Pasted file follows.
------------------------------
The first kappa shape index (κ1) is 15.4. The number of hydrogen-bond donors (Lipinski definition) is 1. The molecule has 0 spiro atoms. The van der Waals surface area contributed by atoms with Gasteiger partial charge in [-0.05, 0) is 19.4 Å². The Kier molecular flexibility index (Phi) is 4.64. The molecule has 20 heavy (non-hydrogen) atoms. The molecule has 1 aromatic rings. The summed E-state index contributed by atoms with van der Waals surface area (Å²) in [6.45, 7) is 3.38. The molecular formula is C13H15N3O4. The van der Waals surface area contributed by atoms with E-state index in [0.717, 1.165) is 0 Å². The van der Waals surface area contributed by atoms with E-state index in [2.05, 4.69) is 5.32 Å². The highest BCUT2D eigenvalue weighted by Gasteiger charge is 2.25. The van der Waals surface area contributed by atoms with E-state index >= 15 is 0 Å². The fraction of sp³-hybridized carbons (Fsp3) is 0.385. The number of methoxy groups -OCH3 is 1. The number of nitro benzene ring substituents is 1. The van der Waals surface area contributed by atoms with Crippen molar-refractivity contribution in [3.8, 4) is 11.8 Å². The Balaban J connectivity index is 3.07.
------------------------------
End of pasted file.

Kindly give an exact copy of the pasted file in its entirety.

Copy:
The first kappa shape index (κ1) is 15.4. The number of hydrogen-bond donors (Lipinski definition) is 1. The molecule has 0 spiro atoms. The van der Waals surface area contributed by atoms with Gasteiger partial charge in [-0.05, 0) is 19.4 Å². The Kier molecular flexibility index (Phi) is 4.64. The molecule has 20 heavy (non-hydrogen) atoms. The molecule has 1 aromatic rings. The summed E-state index contributed by atoms with van der Waals surface area (Å²) in [6.45, 7) is 3.38. The molecular formula is C13H15N3O4. The van der Waals surface area contributed by atoms with E-state index in [0.717, 1.165) is 0 Å². The van der Waals surface area contributed by atoms with E-state index in [2.05, 4.69) is 5.32 Å². The highest BCUT2D eigenvalue weighted by Gasteiger charge is 2.25. The van der Waals surface area contributed by atoms with E-state index >= 15 is 0 Å². The fraction of sp³-hybridized carbons (Fsp3) is 0.385. The number of methoxy groups -OCH3 is 1. The number of nitro benzene ring substituents is 1. The van der Waals surface area contributed by atoms with Crippen molar-refractivity contribution in [3.8, 4) is 11.8 Å². The Balaban J connectivity index is 3.07.